used against the accused; particularly when the handwriting was given
voluntarily for comparison. Further the extra judicial confession before PW-10
has been discarded without any reasonable basis. Finally, when the dead body
was recovered from the house of the accused on the basis of the information
given while in custody, the High Court should have relied upon the same.
was no appearance for the respondents-accused when the matter was taken up for
hearing, though the respondents had appeared through their counsel, and the
cause list indicated name of the counsel.
unfortunate that an innocent child has lost his life but the crucial question
is whether the accused persons were responsible for his death and the
prosecution was able to prove its claims beyond reasonable doubt. As stated
earlier the case rests on circumstantial evidence.
been consistently laid down by this Court that where a case rests squarely on
circumstantial evidence, the inference of guilt can be justified only when all
the incriminating facts and circumstances are found to be incompatible with the
innocence of the accused or the guilt of any other person. (See Hukam Singh v.
State of Rajasthan AIR (1977 SC 1063); Eradu and Ors.
v. State of Hyderabad (AIR 1956 SC 316); Earabhadrappa v.
State of Karnataka (AIR 1983 SC 446); State of U.P. v.
Sukhbasi and Ors. (AIR 1985 SC 1224); Balwinder Singh v. State of Punjab (AIR 1987 SC 350); Ashok Kumar Chatterjee
v. State of M.P. (AIR 1989 SC 1890). The
circumstances from which an inference as to the guilt of the accused is drawn
have to be proved beyond reasonable doubt and have to be shown to be closely
connected with the principal fact sought to be inferred from those
circumstances. In Bhagat Ram v. State of Punjab (AIR 1954 SC 621), it was laid down that where the case depends upon
the conclusion drawn from circumstances the cumulative effect of the
circumstances must be such as to negative the innocence of the accused and
bring the offences home beyond any reasonable doubt.
also make a reference to a decision of this Court in C. Chenga Reddy and Ors. v.
State of A.P. (1996) 10 SCC 193, wherein it has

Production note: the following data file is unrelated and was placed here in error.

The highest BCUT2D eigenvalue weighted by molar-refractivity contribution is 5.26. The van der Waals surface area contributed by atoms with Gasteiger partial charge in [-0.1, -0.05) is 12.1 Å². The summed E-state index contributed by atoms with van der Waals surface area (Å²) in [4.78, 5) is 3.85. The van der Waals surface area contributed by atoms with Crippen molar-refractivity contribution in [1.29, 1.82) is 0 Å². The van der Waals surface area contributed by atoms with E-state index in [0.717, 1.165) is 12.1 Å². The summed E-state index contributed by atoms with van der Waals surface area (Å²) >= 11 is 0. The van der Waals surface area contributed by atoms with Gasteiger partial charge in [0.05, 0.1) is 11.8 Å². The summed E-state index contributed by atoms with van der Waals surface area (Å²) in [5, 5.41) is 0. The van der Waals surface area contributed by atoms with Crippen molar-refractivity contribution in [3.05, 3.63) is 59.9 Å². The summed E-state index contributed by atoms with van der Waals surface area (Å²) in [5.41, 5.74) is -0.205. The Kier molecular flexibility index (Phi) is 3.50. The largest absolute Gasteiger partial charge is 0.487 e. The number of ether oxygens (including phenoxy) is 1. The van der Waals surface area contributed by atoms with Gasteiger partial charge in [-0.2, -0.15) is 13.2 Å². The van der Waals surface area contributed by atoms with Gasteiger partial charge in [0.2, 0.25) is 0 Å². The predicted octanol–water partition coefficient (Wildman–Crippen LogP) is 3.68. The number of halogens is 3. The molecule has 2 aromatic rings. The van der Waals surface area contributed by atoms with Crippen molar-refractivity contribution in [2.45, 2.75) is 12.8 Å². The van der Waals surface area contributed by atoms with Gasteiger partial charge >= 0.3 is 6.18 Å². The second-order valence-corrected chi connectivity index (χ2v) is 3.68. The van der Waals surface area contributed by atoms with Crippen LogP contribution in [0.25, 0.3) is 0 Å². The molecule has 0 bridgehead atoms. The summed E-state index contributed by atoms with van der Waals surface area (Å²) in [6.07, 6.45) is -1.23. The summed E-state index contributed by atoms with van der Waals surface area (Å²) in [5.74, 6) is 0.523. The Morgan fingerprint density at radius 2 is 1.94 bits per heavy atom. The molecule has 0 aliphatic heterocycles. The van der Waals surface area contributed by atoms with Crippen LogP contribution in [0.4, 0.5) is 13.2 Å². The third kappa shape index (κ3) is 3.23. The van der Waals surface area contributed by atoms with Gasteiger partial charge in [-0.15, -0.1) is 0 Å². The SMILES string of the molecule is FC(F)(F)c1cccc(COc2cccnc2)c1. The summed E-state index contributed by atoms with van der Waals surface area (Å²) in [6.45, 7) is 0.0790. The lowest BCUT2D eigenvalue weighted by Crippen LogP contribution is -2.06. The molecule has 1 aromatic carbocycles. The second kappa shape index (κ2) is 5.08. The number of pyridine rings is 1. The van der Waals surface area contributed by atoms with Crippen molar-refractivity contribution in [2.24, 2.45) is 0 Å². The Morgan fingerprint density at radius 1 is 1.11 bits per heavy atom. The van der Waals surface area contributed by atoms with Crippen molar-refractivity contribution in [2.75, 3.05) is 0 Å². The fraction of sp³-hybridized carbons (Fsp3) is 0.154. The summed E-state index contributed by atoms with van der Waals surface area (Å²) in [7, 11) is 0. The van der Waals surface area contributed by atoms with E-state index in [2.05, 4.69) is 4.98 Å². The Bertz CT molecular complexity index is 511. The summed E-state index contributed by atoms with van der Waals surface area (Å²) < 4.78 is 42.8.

been observed thus:
a case based on circumstantial evidence, the settled law is that the
circumstances from which the conclusion of guilt is drawn should be fully
proved and such circumstances must be conclusive in nature. Moreover, all the
circumstances should be complete and there should be no gap left in the chain
of evidence. Further the proved circumstances must be consistent only with the
hypothesis of the guilt of the accused and totally inconsistent with his
Veera Reddy v. State of A.P. and Ors. (AIR 1990 SC 79), it was
laid down that when a case rests upon circumstantial evidence, such evidence
must satisfy the following tests:
the circumstances from which an inference of guilt is sought to be drawn, must
be cogently and firmly established;
circumstances should be of a definite tendency unerringly pointing towards
guilt of the accused;
the circumstances, taken cumulatively should form a chain so complete that
there is no escape from the conclusion that within all human probability the
crime was committed by the accused and none else; and
circumstantial evidence in order to sustain conviction must be complete and
incapable of explanation of any other hypothesis than that of the guilt of the
accused and such evidence should not only be consistent with the guilt of the
accused but should be inconsistent with his innocence.
State of U.P. v. Ashok Kumar Srivastava, (1992 Crl.LJ 1104), it was pointed out
that great care must be taken in evaluating circumstantial evidence and if the
evidence relied on is reasonably capable of two inferences, the one in favour
of the accused must be accepted. It was also pointed out that the circumstances